Our lawyers keep up with the latest trends and issues in New Zealand law and business, and regularly publish articles and reports on current topics.
Coronavirus (COVID-19) has dominated world headlines in 2020 and is likely to do so for some time to come. New Zealand is not immune from the effects of the virus and just this week the Government announced a $12.1 billion stimulus package to assist employers and the wider economy in coping with the impact of the virus. COVID-19 brings with it a range of employment law issues that employers should turn their mind to as soon as possible.
The Government has released a consultation document which tries to address the long-standing issue of “misclassifying” employees as contractors. This sometimes occurs because employers are ignorant of what constitutes a true principal/contractor relationship under the law. However sometimes it occurs as a deliberate attempt to deprive workers of key employment rights.
Until recently, the finality of section 149 settlement agreements has been left largely untouched by the Employment Relations Authority, and Courts have been reluctant to set aside settlement agreements unless one of the parties was considered to lack the legal capacity to enter into an agreement.
Failing to recognise the correct status of an employee can result in not providing them with their correct entitlements. This was an expensive mistake one employer came to discover recently.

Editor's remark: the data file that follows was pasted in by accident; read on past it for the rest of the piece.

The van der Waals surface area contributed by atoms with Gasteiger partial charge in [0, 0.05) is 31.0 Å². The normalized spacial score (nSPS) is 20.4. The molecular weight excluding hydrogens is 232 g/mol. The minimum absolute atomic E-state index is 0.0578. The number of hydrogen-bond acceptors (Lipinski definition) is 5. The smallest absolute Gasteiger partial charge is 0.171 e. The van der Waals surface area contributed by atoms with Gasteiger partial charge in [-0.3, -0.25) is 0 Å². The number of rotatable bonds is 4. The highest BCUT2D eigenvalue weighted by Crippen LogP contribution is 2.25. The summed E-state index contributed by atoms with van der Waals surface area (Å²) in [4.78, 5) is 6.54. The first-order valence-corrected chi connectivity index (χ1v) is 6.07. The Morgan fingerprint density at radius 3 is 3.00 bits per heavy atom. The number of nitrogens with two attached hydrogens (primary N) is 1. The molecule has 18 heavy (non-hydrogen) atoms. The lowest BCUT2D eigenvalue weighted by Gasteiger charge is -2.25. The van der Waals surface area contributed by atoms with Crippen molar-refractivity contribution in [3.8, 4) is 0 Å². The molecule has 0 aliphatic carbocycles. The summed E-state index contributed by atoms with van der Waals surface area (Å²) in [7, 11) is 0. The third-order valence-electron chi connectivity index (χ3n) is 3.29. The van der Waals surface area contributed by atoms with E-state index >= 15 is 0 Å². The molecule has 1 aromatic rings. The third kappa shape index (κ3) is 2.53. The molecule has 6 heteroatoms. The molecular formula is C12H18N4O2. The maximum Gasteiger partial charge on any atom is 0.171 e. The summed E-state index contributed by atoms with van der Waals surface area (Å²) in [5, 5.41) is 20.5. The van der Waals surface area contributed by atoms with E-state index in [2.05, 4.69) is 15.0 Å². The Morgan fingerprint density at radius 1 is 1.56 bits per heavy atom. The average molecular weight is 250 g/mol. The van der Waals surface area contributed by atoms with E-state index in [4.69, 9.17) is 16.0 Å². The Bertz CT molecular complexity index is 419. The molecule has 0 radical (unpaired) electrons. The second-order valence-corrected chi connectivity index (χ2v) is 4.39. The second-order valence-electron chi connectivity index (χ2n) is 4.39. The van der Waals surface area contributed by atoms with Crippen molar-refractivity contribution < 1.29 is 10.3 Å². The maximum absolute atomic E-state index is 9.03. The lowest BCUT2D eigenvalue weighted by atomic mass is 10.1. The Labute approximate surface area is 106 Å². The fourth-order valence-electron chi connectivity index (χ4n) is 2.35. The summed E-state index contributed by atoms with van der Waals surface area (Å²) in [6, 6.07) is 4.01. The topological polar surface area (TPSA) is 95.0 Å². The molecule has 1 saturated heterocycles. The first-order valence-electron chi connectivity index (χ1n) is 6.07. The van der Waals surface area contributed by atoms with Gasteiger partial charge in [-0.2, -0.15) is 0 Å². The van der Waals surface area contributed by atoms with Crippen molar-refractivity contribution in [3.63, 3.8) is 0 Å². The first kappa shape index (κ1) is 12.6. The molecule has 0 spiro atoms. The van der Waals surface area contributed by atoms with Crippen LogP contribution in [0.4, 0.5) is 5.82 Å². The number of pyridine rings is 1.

Businesses may be aware that change is in the air as the coalition Government’s Employment Relations Amendment Bill (“ERAB”) makes its way through Parliament. The Education and Workforce Select Committee have recently completed their analysis of the Bill and have recommended it be passed into law, with a few tweaks made. Here are ten key points you should be aware of.
The Government has release its plans for reform of the employment laws. A summary of the areas where changes will be happening are attached.
All workplaces in New Zealand need to comply with the new Health and Safety at Work Act. Existing health and safety systems will need updating across low risk and high risk industries, ranging from small businesses to large corporates. Directors and senior managers have non-delegable duties and personal liability.